The more things change: Scotland

The more they stay the same:  Palestine

Our intrepid Gang of Seven tourists is now down in Bath, England.  But I’m still catching up on our trip through the narrow byways of Scotland.

There, forbidding, windswept peaks rise out of gorse covered moors that plunge into a restless North Sea.  On the Isle of Sky, more sheep than humans.  And, of course, we sample the wares at the island’s only distillery, the Talisker.

Bonnie Prince Charlie versus the “Butcher” Cumberland

But if it’s Tuesday, this must be when we visited the site of the 1746 Battle of Culloden.  Although not much to see now, this lonely Highlands plain is the site of a brutal battle that also marks the beginning of the nearly as ruthless suppression of Scottish national aspirations that followed.

Like most European conflicts of this era, it’s complicated and, in the end, is a squabble between the French and English monarchs.  For our purposes however, it’s enough to know that Bonnie Prince Charles was a surrogate for the French crown.  He managed to persuade some Scottish clan leaders to support his claim to the British throne.  Naturally, the British king, George II, objected.  And it was game on.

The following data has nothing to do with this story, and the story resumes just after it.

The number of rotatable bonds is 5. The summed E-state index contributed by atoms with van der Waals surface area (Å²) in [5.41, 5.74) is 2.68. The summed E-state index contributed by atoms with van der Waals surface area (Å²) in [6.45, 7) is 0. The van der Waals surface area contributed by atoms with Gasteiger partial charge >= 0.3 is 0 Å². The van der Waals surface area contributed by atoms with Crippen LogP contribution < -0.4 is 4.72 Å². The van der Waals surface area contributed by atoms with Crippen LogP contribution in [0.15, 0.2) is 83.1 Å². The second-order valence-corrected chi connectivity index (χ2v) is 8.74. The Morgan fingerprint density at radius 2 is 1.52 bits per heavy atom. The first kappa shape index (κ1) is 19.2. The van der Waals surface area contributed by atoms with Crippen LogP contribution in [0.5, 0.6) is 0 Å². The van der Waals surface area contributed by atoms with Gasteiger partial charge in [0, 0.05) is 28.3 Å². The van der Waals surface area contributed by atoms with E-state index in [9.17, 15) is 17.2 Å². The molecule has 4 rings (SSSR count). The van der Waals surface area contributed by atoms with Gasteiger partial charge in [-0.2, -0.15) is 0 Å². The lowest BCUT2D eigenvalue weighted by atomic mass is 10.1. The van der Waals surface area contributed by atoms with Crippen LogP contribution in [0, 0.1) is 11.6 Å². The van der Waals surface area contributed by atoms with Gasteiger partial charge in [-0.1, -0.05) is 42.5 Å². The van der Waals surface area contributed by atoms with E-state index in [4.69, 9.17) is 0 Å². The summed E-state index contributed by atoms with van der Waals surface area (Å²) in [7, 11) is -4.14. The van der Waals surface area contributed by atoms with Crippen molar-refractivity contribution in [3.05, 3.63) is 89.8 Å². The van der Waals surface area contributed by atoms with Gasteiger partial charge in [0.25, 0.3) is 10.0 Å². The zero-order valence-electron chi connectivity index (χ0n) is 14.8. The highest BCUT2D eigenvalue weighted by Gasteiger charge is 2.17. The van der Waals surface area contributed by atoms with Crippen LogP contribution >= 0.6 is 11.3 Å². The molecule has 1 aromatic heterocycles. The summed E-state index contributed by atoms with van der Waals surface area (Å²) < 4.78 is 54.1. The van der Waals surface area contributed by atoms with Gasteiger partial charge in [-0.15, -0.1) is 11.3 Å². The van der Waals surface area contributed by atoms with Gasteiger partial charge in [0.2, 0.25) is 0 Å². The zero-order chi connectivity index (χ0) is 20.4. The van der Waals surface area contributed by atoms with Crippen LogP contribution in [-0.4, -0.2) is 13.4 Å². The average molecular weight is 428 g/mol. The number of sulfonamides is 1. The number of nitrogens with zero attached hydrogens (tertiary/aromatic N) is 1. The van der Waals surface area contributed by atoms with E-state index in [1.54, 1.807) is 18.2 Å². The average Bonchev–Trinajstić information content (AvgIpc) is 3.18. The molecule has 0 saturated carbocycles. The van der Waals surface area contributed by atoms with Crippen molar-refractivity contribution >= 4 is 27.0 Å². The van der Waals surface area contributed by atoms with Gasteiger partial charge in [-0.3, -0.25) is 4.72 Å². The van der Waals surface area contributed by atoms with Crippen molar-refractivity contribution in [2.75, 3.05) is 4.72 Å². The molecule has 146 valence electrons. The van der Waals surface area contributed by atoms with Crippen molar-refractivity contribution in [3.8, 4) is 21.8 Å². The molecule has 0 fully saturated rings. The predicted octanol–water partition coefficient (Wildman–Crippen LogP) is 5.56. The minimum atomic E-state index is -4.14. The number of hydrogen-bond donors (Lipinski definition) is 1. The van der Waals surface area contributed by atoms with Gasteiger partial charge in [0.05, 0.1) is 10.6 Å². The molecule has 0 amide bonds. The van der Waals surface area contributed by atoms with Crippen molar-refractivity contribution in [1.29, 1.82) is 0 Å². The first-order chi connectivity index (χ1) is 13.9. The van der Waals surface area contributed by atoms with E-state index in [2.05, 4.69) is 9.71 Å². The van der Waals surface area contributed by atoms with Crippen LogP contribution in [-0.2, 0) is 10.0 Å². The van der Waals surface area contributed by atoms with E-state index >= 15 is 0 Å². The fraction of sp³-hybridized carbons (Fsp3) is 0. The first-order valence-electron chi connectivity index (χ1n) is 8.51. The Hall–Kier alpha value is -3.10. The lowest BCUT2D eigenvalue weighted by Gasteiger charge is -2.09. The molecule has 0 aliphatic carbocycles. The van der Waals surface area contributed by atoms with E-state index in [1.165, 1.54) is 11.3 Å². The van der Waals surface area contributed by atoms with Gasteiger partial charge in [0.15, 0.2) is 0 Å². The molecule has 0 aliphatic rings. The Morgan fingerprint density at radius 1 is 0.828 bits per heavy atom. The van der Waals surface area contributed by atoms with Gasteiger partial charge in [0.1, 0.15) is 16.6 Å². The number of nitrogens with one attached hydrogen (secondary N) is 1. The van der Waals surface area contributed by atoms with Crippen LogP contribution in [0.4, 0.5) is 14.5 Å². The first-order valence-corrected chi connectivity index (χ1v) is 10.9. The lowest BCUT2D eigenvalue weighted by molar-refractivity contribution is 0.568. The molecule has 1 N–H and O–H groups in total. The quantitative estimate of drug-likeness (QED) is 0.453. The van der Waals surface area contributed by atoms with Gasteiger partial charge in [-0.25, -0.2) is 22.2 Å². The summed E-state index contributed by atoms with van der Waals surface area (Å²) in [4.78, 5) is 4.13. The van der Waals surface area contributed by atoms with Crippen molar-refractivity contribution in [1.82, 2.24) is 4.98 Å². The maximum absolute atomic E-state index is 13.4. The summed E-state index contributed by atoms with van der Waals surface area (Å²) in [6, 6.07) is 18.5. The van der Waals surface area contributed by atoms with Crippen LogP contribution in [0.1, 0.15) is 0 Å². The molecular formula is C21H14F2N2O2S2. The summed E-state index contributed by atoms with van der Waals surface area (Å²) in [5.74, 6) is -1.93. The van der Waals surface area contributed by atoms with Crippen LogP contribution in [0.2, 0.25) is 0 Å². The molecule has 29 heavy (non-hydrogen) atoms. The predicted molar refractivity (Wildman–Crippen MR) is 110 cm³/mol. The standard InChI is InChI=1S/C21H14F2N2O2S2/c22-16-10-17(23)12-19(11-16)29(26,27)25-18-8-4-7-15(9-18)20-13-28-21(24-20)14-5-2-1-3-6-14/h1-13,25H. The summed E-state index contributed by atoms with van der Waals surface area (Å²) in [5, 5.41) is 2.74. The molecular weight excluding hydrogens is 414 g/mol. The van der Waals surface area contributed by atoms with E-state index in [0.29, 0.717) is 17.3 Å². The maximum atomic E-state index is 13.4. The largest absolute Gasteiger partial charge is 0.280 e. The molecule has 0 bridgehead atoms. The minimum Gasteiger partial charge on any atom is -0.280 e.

With his Scottish clansmen allies of 7,000, Prince Charles enjoyed some initial success, at one point even threatening London.  But faced with unrest among his own troops, Charles retreated north toward the Scottish highlands.  Pursued by English forces under the Duke of Cumberland, the opposing armies clashed at Culloden.  The clansmens’ primitive ardor and arms proved no match for English discipline and superior weapons; in the space of an hour the Scots suffered a crushing and bloody defeat.

After the battle, Cumberland ordered that no quarter be given to survivors.  The killing of wounded continued for two days after the battle, for which action Cumberland earned the sobriquet “The Butcher”.

Ethnic cleansing

But the war on Scot nationalism didn’t end there.  Fearful that rebellion would again rear its head, the English initiated the policies of clearances and transportation to, as Scrooge notoriously put it, “decrease the surplus population.”